The great biological wealth of the northern 60% of the mountain range has been the object of strict protection since 1944, but the legal justification for this depends as much on its status as a strict nature reserve as on its designations as a Biosphere Reserve and World Heritage site by UNESCO. In 1995 responsibility for managing the Guinean portion of the site passed from direct control by the Ministry for Energy and the Environment to the Centre for the Environmental Management of Mount Nimba (Centre de Gestion de l'Environnement des Monts Nimba, CEGEN), since 2005 also in charge of the Simandou massif (now “CEGENS”). It is responsible for all environmental and legal questions, for the monitoring of water quality, for integrated rural development and for socio-economic studies. The intent of the Guinean Government to clarify the legal status of the mining enclave and buffer zone has been explicit since 1993, and a decree was signed into law in August 2010, harmonizing the Guinean SNR boundaries with those of the Biosphere Reserve Core Area and the World Heritage Site (Guinean portion). The decree envisages zones for strict protection – the three Biosphere Reserve Core Areas - and areas managed for multiple uses – the Biosphere Reserve Buffer Zone and Transition Area. The Mount Nimba Pilot Project, financed by UNESCO, UNDP, the World Bank and the Japanese government, funded the production in 1995 of a Management Plan for the Biosphere Reserve but management plans for each section of the World Heritage site are still to be drawn up (UNESCO/IUCN, 2007).
Meanwhile Guinea had always been intended to mine the iron ore deposits in its portion of the mountains. As early as 1978 a 20-volume feasibility study was prepared for mining the high grade ore under the northern peaks, Pierré Richaud and Mt. Sempéré. There was always the intention to reinvest some of the profits in rehabilitating the mine site and improving the maintenance of the Reserve. From 1989 to 1991, UNDP, UNESCO and the Guinean government studied the impacts of opencast extraction and farming on the site, including research to expand knowledge of its extremely rich ecosystems, with measures for its monitoring and protection. This was the basis for a 1991 plan for a zoned biosphere reserve including three core areas, a buffer zone and a transition zone covering over 145,000 ha of the Guinean upper Cavally river basin. Guinea at that time admitted an error in the definition of the boundary at the time of its World Heritage nomination and the area proposed for mining was not part of the reserve. In 1993 Guinea accepted the recommendation by an expert mission led by the World Heritage Centre of a corrected boundary which would ensure the site's integrity. Mining did not then prove economically feasible, but a reduction of about 1,550 ha in the World Heritage site area was accepted by the World Heritage Committee in December 1993, as per the expert mission’s recommendation, to preserve the integrity of the rest of the property while allowing for future mining. In 2005, the Société des Mines de Fer de Guinée (SMFG), backed by the Euronimba consortium, restarted exploration for iron ore in the concession.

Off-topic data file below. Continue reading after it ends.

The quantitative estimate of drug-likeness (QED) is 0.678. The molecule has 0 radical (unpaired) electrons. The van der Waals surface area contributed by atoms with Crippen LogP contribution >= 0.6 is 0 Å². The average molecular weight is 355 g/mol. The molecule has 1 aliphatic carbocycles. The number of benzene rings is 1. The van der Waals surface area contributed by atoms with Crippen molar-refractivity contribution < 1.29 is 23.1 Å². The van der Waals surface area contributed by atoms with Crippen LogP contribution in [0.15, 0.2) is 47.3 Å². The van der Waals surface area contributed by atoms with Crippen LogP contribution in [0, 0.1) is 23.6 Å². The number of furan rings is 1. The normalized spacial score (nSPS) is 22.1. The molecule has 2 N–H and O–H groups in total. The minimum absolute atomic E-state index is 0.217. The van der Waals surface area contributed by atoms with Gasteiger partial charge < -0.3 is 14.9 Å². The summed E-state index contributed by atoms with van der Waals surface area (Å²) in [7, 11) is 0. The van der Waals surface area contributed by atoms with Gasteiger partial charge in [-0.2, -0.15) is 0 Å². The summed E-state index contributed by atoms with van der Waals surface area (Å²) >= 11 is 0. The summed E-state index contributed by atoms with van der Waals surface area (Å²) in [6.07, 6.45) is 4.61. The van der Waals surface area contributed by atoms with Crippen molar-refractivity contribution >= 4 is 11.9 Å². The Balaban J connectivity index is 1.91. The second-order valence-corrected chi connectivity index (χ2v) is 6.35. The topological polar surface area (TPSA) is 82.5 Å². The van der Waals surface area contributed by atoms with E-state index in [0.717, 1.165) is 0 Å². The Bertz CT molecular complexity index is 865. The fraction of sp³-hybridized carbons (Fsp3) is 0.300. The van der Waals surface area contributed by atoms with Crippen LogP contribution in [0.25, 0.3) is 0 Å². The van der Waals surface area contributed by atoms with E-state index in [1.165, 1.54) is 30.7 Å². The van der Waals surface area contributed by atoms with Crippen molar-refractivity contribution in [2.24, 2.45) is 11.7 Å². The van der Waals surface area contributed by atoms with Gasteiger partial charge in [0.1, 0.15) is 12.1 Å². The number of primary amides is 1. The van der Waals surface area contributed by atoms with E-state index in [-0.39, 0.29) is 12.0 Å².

Following the Pilot Program of the 1990s, in 2000 UNDP secured funding from the GEF and internally to begin preparation of a long-term program for the protection of the site from the multiple actual and potential threats facing it. A program supported by GEF-UNDP-UNESCO-FFI Conservation of the Biodiversity of the Nimba Mountains through Integrated and Participatory Management’, has been under implementation since 2005. This project intends to address environmental and legal issues, protection of the Biosphere Reserve’s three core areas, legal definition of a buffer zone, monitoring the water quality and climate of the region, socio-economic studies and integrated rural development compatible with the conservation objectives of the core areas. It is complemented by NGO activities, in particular led by FFI, that pursue ecological monitoring and work with local village surveillance committees to persuade hunters to become part of the efforts to protect wildlife (UNESCO/IUCN, 2007). SMFG commits, during the time it extracts ore from the Nimba Concession, to enhance environmental protection of the WHS and Biosphere Reserve, and contribute to the economic growth of the region in a way respectful of the integrity of the Reserve.